Theory says Nate Silver is full of crap
Matthew Martin 10/28/2014 08:54:00 AM
I keep seeing these Senate forecasts all over, and can't make heads or tails of them:Now I'm a fairly competent forecaster, and I don't know what that means. You can't observe a probability of something, and therefore you can't forecast the probability of something. Matt Yglesias thought he was waxing philosophical when he pointed this out, but it's actually a rigorous statistical critique--the "probabilities" we compute in statistical procedures are nothing more than artifacts of the procedure used, not real world objects that can be forecast.
The Bayesians have all finally gone crazy. A forecast consists of a range of outcomes at a given, pre-determined probability level. For example, "we are 95% confident that the GOP will win between 45 and 55 Senate seats" is a forecast. This claim is falsifiable--if the GOP gets fewer than 45 seats or more than 55 seats our forecast is incorrect. This claim has a margin of error. This claim is scientific.
The pollsters, by contrast, have all gotten it exactly backwards by picking a pre-determined outcome--GOP gets 51 Senate seats--and giving us a probability. How do we validate such a claim? We can't even falsify it, because if republicans don't take control of Congress, these pollsters will all simply say their probabilities were correct and that something improbable happened. We aren't even given a margin of error, which is all the more troubling given the huge range--from 55% to 93%--of forecast probabilities!
At the same time, it's obvious why they are reporting probabilities instead of forecasts. It's because, with the possible exception of the Washington Post, none of these forecasts are statistically significant. Science typically requires 95% confidence (or, in the Bayesian world, "probability") in a prediction to be significant. None of these models produces a statistically significant prediction of who will control congress.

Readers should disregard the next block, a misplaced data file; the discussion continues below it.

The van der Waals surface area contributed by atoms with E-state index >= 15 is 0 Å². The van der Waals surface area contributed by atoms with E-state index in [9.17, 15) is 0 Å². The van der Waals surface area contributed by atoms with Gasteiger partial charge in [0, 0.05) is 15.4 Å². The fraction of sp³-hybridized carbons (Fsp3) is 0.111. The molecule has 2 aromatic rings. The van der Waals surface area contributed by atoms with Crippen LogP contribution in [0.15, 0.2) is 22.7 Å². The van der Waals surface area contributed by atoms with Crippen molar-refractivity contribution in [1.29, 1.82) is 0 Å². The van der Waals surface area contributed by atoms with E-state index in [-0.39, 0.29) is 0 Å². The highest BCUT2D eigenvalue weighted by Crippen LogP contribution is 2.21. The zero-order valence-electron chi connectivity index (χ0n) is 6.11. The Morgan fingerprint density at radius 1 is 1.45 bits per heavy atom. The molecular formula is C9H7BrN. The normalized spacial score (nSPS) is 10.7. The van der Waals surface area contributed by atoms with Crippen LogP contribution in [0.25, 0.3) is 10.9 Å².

A recent paper in AER explains why "experts" would make such a vacuous prediction. They present a model of an "expert" who makes forecasts about the sequence of future events, and a client who tests these forecasts against the data. Even though the client chooses how to test the expert's predictions, it is usually possible for the expert to make a forecast to pass the test even when the expert actually has no expertise whatsoever. In our case, the implicit "test" of the forecasts is whether the actual outcome was likely given their forecasts, which is pretty darn easy to pass even without looking at any polls--the standard scientific standard for an unlikely event is a probability less than 5%, so all of these models are still saying that a non-GOP Congress is a likely outcome. They can't be falsified. Even if we change the significance threshold, the pollsters could simply change their forecasts so that they still can't be falsified.
The alternative to this is claim validation. The AER shows that if you really want to know who is full of BS, make them validate their claims. Make them give an actual prediction of how many GOP congressmen and Senators there will be, and if the actual number is not in their predicted range, call them out for being wrong. Although this is not strictly logical--one can falsify but never truly validate--the authors show that the fact that forecasts are endogenous to the tests we apply to them means that only a standard of validation can actually force forecasters to produce truly falsifiable claims.
Until then, I'm calling them out. All the pollsters are full of crap. That isn't how you do statistics.